The /etc/postfix/ and /etc/postfix/ files in question are located at the end of this article. Don’t just immediately copy and paste those files into place just yet. Do this first:

mv /etc/postfix/ /etc/postfix/main.old
mv /etc/postfix/ /etc/postfix/master.old

That creates a saved copy of those files and can be used as templated in the future as your needs change. They will be replaced with the and files below. Once you’ve set up the sasl parameters, and made the necessary changes to the config file we’ll need to restart postfix to get it to read the new information.

service postfix restart

Okay that will just about do it for this article. Below are the and configuration files I use. This configuration starts up the smtp server on port 25 and the more secure submission server on port 587. That has nothing to do with outgoing mail, but the configuration is setup to receive mail on those two ports. I have them setup because I do want the servers up as I pass email among my firewalled hosts. This is optional and you can simply comment out the smtp and submission lines in if you don’t want the servers started up. Of course having them firewalled accomplishes the same thing. If you’re using a host based firewall (ufw for example) don’t forget to open those ports as needed. Additionally, make sure to open up the ports on the network firewall choke point or have the ports forwarded to it if that’s your network configuration. I have both host based firewall as well as network firewall in front of all my internet facing servers. Sure, it might be redundant, but redundancy not only settles the mind, it settles security as well.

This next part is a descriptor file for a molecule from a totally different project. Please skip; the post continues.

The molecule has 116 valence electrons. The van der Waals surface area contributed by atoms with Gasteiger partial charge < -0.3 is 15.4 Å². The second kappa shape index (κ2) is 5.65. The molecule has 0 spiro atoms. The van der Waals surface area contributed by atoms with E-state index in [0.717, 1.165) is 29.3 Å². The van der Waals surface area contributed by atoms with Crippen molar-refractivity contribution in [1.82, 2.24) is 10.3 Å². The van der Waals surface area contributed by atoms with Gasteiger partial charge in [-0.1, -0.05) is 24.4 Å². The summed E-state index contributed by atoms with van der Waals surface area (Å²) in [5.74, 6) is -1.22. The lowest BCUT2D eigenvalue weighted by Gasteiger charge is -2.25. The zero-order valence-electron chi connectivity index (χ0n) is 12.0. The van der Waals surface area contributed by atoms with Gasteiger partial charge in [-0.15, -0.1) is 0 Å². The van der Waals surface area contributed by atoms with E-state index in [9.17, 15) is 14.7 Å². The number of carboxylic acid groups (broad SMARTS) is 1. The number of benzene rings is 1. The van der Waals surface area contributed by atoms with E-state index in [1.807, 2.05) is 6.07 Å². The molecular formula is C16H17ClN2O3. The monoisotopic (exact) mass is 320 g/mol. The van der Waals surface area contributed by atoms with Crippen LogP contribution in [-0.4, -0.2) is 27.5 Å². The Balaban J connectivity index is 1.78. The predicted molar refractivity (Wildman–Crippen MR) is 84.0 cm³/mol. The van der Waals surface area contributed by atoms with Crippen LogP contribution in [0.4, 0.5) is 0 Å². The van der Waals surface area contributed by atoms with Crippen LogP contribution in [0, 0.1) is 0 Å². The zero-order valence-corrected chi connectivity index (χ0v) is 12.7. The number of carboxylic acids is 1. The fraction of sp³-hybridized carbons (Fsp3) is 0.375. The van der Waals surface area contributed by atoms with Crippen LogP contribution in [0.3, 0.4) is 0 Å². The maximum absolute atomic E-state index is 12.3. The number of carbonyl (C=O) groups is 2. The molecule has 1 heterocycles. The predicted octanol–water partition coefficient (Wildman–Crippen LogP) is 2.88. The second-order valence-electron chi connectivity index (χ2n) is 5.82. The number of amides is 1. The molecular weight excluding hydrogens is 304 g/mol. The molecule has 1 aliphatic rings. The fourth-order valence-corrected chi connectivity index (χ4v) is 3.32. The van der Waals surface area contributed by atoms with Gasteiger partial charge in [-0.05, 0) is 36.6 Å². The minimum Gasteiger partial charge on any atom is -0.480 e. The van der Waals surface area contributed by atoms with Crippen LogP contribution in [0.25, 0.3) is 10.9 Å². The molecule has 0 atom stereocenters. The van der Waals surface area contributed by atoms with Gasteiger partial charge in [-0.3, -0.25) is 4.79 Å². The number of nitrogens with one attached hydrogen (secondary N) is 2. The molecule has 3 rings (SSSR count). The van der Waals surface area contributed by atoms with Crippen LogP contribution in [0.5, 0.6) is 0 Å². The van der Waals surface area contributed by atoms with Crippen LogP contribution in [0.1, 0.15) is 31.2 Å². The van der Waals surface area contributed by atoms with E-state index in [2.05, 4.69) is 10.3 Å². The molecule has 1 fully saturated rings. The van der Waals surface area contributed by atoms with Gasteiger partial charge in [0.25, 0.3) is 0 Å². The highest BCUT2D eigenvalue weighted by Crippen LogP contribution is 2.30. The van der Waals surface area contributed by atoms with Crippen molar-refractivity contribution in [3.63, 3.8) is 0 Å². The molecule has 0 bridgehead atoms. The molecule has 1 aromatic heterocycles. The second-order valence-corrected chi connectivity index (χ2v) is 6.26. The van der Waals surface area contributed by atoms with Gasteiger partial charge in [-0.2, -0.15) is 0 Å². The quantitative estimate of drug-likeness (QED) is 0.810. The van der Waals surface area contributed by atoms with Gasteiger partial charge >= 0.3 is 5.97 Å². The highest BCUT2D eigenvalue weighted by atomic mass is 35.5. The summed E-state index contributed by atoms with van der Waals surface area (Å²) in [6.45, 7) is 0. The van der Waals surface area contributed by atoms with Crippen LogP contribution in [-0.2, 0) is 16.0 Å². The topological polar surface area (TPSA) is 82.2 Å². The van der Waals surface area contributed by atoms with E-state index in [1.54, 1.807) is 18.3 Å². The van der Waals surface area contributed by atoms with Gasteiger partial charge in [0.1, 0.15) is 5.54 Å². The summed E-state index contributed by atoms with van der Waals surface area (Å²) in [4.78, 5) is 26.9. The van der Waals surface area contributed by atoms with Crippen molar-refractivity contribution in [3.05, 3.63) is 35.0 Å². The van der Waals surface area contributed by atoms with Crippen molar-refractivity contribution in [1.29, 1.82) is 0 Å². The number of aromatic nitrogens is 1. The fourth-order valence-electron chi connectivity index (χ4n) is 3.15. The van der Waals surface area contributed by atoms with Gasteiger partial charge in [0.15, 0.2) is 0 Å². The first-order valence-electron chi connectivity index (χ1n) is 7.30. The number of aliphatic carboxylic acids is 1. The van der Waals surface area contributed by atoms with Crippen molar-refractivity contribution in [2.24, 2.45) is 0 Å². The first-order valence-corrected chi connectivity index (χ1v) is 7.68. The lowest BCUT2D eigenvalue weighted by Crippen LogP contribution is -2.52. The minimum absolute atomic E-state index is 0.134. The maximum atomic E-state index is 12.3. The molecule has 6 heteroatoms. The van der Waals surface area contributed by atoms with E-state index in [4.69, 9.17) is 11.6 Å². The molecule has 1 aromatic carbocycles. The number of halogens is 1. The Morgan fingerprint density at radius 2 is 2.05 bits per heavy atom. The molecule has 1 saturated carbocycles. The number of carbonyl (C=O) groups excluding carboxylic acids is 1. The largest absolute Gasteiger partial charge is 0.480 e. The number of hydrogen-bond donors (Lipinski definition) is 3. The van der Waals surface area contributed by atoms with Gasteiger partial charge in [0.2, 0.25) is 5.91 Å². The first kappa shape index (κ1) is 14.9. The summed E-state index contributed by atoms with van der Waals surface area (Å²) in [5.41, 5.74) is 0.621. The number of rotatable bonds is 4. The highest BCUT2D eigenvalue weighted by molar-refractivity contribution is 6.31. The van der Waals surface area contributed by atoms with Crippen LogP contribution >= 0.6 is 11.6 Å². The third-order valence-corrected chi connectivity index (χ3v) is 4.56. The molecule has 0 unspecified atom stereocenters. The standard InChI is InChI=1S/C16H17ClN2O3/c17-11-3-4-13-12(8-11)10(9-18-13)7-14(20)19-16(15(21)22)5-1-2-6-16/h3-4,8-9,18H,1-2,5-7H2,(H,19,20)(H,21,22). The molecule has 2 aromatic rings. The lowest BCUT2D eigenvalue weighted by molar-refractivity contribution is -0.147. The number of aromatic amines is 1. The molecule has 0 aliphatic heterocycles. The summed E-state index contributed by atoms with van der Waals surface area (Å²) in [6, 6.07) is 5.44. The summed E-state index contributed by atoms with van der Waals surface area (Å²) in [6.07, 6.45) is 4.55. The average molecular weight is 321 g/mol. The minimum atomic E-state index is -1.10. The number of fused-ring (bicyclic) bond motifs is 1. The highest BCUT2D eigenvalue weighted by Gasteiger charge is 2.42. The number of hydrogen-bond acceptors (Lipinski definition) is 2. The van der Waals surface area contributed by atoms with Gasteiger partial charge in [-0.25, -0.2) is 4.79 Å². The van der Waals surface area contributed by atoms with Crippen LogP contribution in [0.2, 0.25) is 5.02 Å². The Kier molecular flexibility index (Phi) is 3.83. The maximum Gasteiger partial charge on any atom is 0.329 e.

Thanks for taking the time to read this article. It was supposed to be short and I suppose it’s relatively short. If this setup helps you or you need some clarification don’t hesitate to send an email to or leave a reply/comment below.